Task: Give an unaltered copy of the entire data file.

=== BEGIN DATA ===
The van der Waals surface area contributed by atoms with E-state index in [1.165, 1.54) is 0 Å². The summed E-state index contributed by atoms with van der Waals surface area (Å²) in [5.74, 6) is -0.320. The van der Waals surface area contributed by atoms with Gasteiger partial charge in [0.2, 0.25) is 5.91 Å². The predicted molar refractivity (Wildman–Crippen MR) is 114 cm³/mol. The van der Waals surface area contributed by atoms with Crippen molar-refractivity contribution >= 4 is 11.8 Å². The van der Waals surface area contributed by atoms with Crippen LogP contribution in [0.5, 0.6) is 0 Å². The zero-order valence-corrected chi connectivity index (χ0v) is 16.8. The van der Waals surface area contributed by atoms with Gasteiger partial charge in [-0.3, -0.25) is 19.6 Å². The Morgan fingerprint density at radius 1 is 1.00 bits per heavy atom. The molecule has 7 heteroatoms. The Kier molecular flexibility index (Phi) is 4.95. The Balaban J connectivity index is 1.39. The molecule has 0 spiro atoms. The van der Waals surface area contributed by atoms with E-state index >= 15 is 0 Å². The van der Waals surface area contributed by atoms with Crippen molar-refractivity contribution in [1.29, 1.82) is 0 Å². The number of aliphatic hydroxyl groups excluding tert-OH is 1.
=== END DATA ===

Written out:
The van der Waals surface area contributed by atoms with E-state index in [1.165, 1.54) is 0 Å². The summed E-state index contributed by atoms with van der Waals surface area (Å²) in [5.74, 6) is -0.320. The van der Waals surface area contributed by atoms with Gasteiger partial charge in [0.2, 0.25) is 5.91 Å². The predicted molar refractivity (Wildman–Crippen MR) is 114 cm³/mol. The van der Waals surface area contributed by atoms with Crippen molar-refractivity contribution >= 4 is 11.8 Å². The van der Waals surface area contributed by atoms with Crippen LogP contribution in [0.5, 0.6) is 0 Å². The zero-order valence-corrected chi connectivity index (χ0v) is 16.8. The van der Waals surface area contributed by atoms with Gasteiger partial charge in [-0.3, -0.25) is 19.6 Å². The Morgan fingerprint density at radius 1 is 1.00 bits per heavy atom. The molecule has 7 heteroatoms. The Kier molecular flexibility index (Phi) is 4.95. The Balaban J connectivity index is 1.39. The molecule has 0 spiro atoms. The van der Waals surface area contributed by atoms with E-state index >= 15 is 0 Å². The van der Waals surface area contributed by atoms with Crippen molar-refractivity contribution in [1.29, 1.82) is 0 Å². The number of aliphatic hydroxyl groups excluding tert-OH is 1.